1 Tell us about the MBA – why do it, how is it going?
After retiring from my racing career I wanted to set myself up for the next phase of my life and an MBA seemed to be the ideal way to learn a lot in a compact one year course. It’s going really well, I enjoy the course at Cardiff Business School and have made some great friends. It’s been challenging at times, particularly not having done exams for many years, now I’m looking forward to September and hopefully start putting what I’ve learnt in to practice.
2 What aspects do you enjoy most and least?
I enjoy the wide range of business modules that we have covered – Group work and presenting as well as discovering the academic world and just browsing through the library
What have I enjoyed least? Everything has been really positive, I can’t think of any bad bits. It’s true I don’t have much free time due to the work load, but it is just for one year and it’s all time very well spent so there’s no complaints.
3 What cycling are you doing currently? Any plans to do any events?
I ride to university five days a week from Wick, that’s about 25 miles each way so I’m doing a fair amount. Some days I’m quite tired if the lectures finish at 6pm, but I tend to do a lot of thinking when I’m on the bike so it’s a great way to finish the day. In August I will be taking part in a pro-am charity event. There will be three stages in the Pyrenees, taking in the Col du Tourmulet which is where I clinched my second Tour de France victory in 2007 so it will be wonderful to return there.
4 What aspects do you miss about being a pro-cyclist and least?
I think back to the great moments, the races and successes and I’m really pleased of what I achieved, but I don’t wish I was still racing. I’m happy that I gave it my all for 15 years and achieved more than I dreamed of and now It’s nice to move on and look to the future. It was sad seeing a lot of opportunities present themselves to take women’s cycling to higher levels, and to see them being missed or the door slammed shut. While there is some progress, it’s about time a minimum wage was put in place for female cyclists, like there is for the men, and to bring back the women’s Tour de France after it sadly ceased to exist in 2009.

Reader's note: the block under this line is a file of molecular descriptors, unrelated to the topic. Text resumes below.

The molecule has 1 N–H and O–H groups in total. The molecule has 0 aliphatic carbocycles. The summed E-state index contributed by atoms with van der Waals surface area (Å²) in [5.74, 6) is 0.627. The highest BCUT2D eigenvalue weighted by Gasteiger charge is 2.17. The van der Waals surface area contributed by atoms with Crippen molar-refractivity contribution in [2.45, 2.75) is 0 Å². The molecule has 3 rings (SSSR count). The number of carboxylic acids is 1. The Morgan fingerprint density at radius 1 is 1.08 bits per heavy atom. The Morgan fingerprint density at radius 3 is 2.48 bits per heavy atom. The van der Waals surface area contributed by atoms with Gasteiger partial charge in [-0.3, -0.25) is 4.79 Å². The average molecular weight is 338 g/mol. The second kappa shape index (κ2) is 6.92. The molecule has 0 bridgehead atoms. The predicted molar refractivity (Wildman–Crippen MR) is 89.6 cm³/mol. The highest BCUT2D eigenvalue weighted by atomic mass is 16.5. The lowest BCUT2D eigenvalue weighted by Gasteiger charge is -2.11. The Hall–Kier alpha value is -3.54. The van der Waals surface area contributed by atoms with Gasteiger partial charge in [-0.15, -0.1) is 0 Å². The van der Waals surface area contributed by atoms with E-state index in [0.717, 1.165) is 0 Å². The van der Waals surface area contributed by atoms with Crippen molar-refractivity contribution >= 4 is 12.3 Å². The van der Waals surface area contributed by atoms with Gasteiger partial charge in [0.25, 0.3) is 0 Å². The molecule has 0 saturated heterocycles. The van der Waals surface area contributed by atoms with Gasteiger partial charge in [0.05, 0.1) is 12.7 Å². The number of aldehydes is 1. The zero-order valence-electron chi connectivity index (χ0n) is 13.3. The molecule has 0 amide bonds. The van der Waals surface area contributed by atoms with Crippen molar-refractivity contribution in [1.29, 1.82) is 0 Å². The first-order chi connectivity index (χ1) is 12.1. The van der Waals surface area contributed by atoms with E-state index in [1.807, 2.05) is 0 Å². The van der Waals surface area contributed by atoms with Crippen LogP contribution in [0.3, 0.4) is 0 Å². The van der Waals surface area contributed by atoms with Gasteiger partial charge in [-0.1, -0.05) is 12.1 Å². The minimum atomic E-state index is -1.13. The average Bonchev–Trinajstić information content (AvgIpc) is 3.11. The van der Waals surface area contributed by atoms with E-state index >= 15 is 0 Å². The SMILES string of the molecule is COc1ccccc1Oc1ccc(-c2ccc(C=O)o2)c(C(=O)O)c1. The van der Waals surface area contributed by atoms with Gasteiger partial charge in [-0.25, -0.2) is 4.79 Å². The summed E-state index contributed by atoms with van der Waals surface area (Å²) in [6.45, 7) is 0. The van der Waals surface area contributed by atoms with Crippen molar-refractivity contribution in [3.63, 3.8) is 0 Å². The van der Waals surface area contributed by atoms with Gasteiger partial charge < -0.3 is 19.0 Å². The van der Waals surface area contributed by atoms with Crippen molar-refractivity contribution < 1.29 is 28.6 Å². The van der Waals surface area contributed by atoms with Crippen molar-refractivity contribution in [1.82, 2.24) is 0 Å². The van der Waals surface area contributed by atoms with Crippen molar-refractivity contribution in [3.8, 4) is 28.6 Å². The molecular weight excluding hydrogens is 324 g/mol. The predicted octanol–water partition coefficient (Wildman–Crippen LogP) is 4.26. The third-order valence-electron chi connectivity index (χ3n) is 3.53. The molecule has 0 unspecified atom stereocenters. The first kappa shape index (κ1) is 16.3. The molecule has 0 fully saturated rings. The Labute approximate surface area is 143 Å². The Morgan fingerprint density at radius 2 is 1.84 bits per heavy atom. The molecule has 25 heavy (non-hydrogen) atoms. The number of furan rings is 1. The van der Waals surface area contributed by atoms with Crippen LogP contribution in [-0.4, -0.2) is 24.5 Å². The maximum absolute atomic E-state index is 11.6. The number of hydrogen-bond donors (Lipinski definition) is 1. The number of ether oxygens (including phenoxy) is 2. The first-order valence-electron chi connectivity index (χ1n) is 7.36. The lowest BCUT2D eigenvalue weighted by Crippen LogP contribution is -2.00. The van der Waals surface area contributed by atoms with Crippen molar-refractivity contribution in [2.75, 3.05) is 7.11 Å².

5 Will you be watching Le Tour in Yorkshire this year? Your predictions for a winner?
I will be in Yorkshire catching up with friends as the Tour, or a world championships is always a great time for meeting people. On Sunday 6th, I will be at the Yorkshire Festival of Cycling at Harewood House presenting the Street Velodrome event where the public can take part, set a qualifying time, and then if they are in the top 4 men/women, they can race against the pros on the pop-up outdoor velodrome. There’s still a few rounds left in the series this summer if people are interested, and the series will be shown on Channel 4.
The Tour looks like a head to head between Chris Froome and Alberto Contador, given the confidence as the defending champion I think Chris Froome will finish first.
6 What are your goals for the next 1,2,3 years
Right now, I’d like to finish the MBA well and then settle down in to the next phase of my life.
7 When does your autobiography come out? What can we expect in terms of content – any clues?
The book is being printed and will be released on 31 July. There will be a mini tour of book signings around Britain at the time of the release and it would be great to meet the fans and people who have supported me all through my career. In terms of the content, here’s a flavour from journalist Brendan Gallagher who has followed my career from the early days.http://www.tourofbritain.co.uk/news/9771.php#.U7RelLE6v3B
“Women cyclists were scarcely tolerated and the British cycling world certainly wasn’t ready for an athlete of her exceptional calibre when she burst on the scene at the end of the 1990s. The incompetent support and occasionally outright hostility her rise to prominence sparked off was extraordinary. Broken contracts, broken promises, unpaid wages, Machiavellian plots against her, Cooke often had to overcome all that before she even reached the start line.
In her training methods, approach to racing, tactical awareness and appreciation of equipment and technology the schoolgirl prodigy from Wales was way ahead of most of the male coaches she came into contact with. No wonder Cooke could occasionally appear a bit chippy or strident, she was living her life on the front line, not only fighting for herself but battling for the integrity of women’s cycling generally.”
8 Quick fire answers
- Froome or Wiggins – pass
- Emma Johansson or Marianne Vos – Marianne Vos
- Dragons Den or Apprentice – Apprentice
- Boris or Cameron – Boris
- Campag or Shimano – Shimano
- Water or isotonic drinks – water
- Apple or Microsoft – microsoft
- In Europe or out of Europe – out of the EU parliament, in the European market
- Mountain riding or flats – Mountains
- Alps or Dolomites – Alps
Nicole Cooke MBE will be speaking and undertaking a Q and A session at the Dell Corporate Challenge on the 27th September in Brecon. This event will support the Action for Children Charity (main beneficiary charity) as well as the Duke of Edinburgh Awards.